Another version of this was done electronically using googledocs. Being in a 1:1 laptop district, this was an easy activity. I modeled first with the numbers 12345678. Students went to my google calendar to fetch the day’s activity. The letters were listed in random order on the document and each student in the group had to claim one letter to display on his/her laptop.  Once the letters were placed in order and confirmed by me, the next round began.

As they were working on ordering the letters/events, I added another round to the calendar link. Starting with the second round, the letters were replaced with events from the story to be ordered correctly. Once they had the correct sequence of events, they won a point for their team.

What I didn’t expect, but was pleasantly excited to see what the deep discussions about how to order them. Even the struggling learners were debating with high-achieving students. What a great activity to see differentiation and success at its highest.

7.     Story strips
I am an avid garage saler who loves to find good deals. A few summers ago I found a giant box of maybe 50 or so new cash register tapes for 50 cents. What a deal right? At the time, my daughter was into writing stories, as long as she could make them, so this seemed like a great idea to buy these for her. Later I thought it would be great to have students do the same thing! Well it was.

After reading the second version of an embedded reading, the students were in groups of three. I gave each group a category that contained either a location in the story, a main character, or a problem that happened – anything that they could elaborate on.  I wanted them to be able to use all 4 types of questions from “Right There” types of questions to “Think and Search” and also “On My Own”. Using the categories that I did allowed the learners to answer all of these types of questions as they were preparing their retell.

To keep everyone focused I felt they needed to have a task in their group so created jobs: director, writer, and drawer. One group needed a fourth member due to odd numbers of students so I made that person the corrector. If there was a mistake written, she had to correct that mistake.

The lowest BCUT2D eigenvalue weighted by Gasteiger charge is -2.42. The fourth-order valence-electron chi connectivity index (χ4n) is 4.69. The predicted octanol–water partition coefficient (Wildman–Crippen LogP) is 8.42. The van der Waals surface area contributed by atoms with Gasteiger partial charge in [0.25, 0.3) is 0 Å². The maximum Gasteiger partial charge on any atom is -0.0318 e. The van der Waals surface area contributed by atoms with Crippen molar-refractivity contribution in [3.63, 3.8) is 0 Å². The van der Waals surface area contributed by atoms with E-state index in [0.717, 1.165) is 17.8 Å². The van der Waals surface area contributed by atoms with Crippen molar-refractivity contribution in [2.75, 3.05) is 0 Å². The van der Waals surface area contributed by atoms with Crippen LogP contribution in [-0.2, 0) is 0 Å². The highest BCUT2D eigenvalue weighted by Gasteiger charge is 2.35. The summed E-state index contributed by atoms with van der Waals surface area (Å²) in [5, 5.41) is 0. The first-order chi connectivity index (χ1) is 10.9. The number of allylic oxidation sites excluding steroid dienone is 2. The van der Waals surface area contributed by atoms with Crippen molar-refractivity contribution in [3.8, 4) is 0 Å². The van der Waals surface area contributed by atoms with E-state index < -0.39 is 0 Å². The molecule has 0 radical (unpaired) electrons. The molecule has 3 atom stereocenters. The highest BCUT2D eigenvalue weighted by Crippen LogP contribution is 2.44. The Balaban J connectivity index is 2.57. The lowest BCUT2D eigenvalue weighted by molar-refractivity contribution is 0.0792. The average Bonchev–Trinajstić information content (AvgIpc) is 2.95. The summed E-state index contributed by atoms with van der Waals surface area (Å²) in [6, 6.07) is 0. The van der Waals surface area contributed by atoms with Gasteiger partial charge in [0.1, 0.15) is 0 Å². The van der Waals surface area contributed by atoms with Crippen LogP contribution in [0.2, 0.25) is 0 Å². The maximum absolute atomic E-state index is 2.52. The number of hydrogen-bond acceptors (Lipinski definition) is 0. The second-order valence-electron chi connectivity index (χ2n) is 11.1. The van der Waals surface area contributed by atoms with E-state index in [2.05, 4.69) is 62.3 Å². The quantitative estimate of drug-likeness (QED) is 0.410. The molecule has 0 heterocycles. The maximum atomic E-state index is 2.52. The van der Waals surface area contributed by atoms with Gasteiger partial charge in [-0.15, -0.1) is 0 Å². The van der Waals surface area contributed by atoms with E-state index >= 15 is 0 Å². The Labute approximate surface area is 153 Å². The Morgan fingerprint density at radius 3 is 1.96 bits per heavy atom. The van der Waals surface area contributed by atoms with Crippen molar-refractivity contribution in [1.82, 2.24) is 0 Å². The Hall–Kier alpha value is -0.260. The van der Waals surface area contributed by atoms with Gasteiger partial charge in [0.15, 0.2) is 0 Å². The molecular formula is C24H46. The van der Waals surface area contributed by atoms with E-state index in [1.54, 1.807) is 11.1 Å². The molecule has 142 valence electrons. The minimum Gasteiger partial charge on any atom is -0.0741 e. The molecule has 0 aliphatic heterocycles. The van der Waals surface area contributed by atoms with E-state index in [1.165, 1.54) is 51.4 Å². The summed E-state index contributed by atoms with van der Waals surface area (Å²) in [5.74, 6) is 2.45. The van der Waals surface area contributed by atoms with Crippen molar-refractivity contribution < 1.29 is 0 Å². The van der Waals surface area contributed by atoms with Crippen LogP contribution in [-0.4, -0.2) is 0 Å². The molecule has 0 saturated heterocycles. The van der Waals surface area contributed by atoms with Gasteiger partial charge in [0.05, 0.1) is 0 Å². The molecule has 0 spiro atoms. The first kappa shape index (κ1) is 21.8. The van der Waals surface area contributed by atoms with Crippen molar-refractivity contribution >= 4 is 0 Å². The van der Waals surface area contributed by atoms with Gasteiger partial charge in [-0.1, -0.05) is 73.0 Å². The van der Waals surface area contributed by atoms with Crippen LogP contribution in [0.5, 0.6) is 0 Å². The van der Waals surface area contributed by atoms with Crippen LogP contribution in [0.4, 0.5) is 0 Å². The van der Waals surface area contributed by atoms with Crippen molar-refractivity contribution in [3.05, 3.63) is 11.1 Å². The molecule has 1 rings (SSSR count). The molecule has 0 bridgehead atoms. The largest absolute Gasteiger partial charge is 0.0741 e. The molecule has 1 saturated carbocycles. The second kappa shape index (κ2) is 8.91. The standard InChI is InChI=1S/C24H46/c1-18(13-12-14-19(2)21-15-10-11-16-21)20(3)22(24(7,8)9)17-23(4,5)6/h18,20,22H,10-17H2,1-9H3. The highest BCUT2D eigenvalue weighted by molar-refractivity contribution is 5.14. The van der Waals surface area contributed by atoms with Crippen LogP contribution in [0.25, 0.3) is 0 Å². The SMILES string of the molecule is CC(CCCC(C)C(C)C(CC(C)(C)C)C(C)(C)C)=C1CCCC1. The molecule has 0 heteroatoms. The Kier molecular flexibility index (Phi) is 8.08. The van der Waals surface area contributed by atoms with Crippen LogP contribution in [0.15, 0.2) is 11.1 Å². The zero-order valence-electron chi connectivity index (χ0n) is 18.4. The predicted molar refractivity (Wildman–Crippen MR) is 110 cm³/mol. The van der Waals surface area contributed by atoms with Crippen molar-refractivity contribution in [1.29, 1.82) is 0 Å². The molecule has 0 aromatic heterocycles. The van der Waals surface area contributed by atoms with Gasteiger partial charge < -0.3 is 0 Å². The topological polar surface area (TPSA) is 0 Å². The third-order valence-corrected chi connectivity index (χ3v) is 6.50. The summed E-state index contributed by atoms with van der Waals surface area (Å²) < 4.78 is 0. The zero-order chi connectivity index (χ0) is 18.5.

8.    Frayer Model
Being able to identify characteristics of an item is important to understanding it. This includes dissecting it according to what it is, what it isn’t, examples and nonexamples. I’m using this with characters, locations, and events in stories.

What it is…

What it is not…


Laney Morales (La llorona)
Who she is…

Girl that loves to play soccer
From Oklahoma
Works in Braum’s ice cream shop
Goes to Mazatlán to a soccer camp
Caught the eye of Luis

Examples that best describe her…

Mantarraya Team
Desi’s cabin roomate
Who she is not…

Top soccer player

Nonexamples that describe her…

Upper class (Luis)
Returning camper (Desi)
Outgoing (Jake)

9.     Veinte Vacas
This is a game in which I give details about the story for them to determine if it’s true or false, answer questions, or complete a sentence. In groups, students complete the task, with a “voicebox” being the official speaker for the group. If their answer is correct, they receive a vaca worth one point. If their answer is incorrect, they receive a cerdo, worth a negative two points. At the end of the game, points are totaled. The goal to reach 20 vacas.

10. ¡Caramba!
I can’t claim this one because I read about the initial idea on @srjordan’s blog. I adapted it a bit to meet my needs, however. Similar to other ideas above, I created a PowerPoint presentation that included various points on each slide and a few slides with “¡Caramba!” on it.  Using individual marker boards, one person from each group sat at the front of class and answered a question I gave them about the reading. The one who answered correctly first was awarded the points on the next slide. If it said “¡Caramba!” that group lost all their points. It became quite a ride as they tried to strategize when a caramba would show up on the board. Also they were aggressively trying to earn their points back to win in the end. Gracias al Sr Jordan. J

I would love to hear what you are doing for reading strategies! Share your ideas in the comments below.


  1. Congratulations on using so many creative ideas with your students! Keeping them engaged and successful is the key to their ability to acquire language through reading! So glad that you are part of the TPRS/CI community and blogging about it.

    Embedded Readings are named that precisely because each version of the reading is embedded in the next version. Each new version scaffolds for success by adding new information and new language. Having students identify the new information is a great way to make the next version interesting to read.

    I truly believe that doing a different activity (or having a different focus) for each reading is crucial! For more information, check out Check out the Tips for Success category on the right hand side for more ideas!
    with love,

    1. Laurie, thanks for your comment! I came across your blog and loved reading your ideas, too. Do keep sharing.